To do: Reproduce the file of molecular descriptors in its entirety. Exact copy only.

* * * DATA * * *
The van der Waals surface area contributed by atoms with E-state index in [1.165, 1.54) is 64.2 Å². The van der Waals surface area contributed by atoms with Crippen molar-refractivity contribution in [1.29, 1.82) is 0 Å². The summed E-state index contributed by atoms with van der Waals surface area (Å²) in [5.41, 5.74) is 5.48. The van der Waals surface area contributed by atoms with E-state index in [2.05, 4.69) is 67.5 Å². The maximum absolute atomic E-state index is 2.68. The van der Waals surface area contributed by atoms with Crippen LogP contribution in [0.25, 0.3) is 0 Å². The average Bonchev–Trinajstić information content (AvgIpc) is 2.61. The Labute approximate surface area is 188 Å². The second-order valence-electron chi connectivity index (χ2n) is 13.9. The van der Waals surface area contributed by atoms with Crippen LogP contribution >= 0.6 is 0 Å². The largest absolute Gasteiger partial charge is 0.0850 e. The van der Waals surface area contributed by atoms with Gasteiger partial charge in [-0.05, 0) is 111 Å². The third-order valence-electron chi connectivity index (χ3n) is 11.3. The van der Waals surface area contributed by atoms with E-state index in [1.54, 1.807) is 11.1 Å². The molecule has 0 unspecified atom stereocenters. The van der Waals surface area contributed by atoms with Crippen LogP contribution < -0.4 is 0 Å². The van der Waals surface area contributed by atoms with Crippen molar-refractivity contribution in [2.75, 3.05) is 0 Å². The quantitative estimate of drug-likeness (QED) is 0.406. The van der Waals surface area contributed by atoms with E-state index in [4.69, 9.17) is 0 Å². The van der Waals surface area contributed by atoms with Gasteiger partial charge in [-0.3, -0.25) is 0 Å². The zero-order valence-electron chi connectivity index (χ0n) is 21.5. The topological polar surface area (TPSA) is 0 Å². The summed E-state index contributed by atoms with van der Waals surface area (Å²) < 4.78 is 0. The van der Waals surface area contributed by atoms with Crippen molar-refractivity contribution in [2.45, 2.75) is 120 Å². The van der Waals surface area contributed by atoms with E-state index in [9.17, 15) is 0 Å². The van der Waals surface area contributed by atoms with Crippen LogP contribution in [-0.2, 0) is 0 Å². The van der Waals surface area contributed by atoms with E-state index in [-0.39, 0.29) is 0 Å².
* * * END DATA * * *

The van der Waals surface area contributed by atoms with E-state index in [1.165, 1.54) is 64.2 Å². The van der Waals surface area contributed by atoms with Crippen molar-refractivity contribution in [1.29, 1.82) is 0 Å². The summed E-state index contributed by atoms with van der Waals surface area (Å²) in [5.41, 5.74) is 5.48. The van der Waals surface area contributed by atoms with E-state index in [2.05, 4.69) is 67.5 Å². The maximum absolute atomic E-state index is 2.68. The van der Waals surface area contributed by atoms with Crippen LogP contribution in [0.25, 0.3) is 0 Å². The average Bonchev–Trinajstić information content (AvgIpc) is 2.61. The Labute approximate surface area is 188 Å². The second-order valence-electron chi connectivity index (χ2n) is 13.9. The van der Waals surface area contributed by atoms with Crippen LogP contribution >= 0.6 is 0 Å². The largest absolute Gasteiger partial charge is 0.0850 e. The van der Waals surface area contributed by atoms with Gasteiger partial charge in [-0.05, 0) is 111 Å². The third-order valence-electron chi connectivity index (χ3n) is 11.3. The van der Waals surface area contributed by atoms with E-state index in [1.54, 1.807) is 11.1 Å². The molecule has 0 unspecified atom stereocenters. The van der Waals surface area contributed by atoms with Crippen LogP contribution < -0.4 is 0 Å². The van der Waals surface area contributed by atoms with Crippen molar-refractivity contribution in [2.75, 3.05) is 0 Å². The quantitative estimate of drug-likeness (QED) is 0.406. The van der Waals surface area contributed by atoms with E-state index in [4.69, 9.17) is 0 Å². The van der Waals surface area contributed by atoms with Gasteiger partial charge in [-0.3, -0.25) is 0 Å². The zero-order valence-electron chi connectivity index (χ0n) is 21.5. The topological polar surface area (TPSA) is 0 Å². The summed E-state index contributed by atoms with van der Waals surface area (Å²) < 4.78 is 0. The van der Waals surface area contributed by atoms with Crippen molar-refractivity contribution in [2.45, 2.75) is 120 Å². The van der Waals surface area contributed by atoms with E-state index in [9.17, 15) is 0 Å². The van der Waals surface area contributed by atoms with Crippen LogP contribution in [-0.2, 0) is 0 Å². The van der Waals surface area contributed by atoms with E-state index in [-0.39, 0.29) is 0 Å².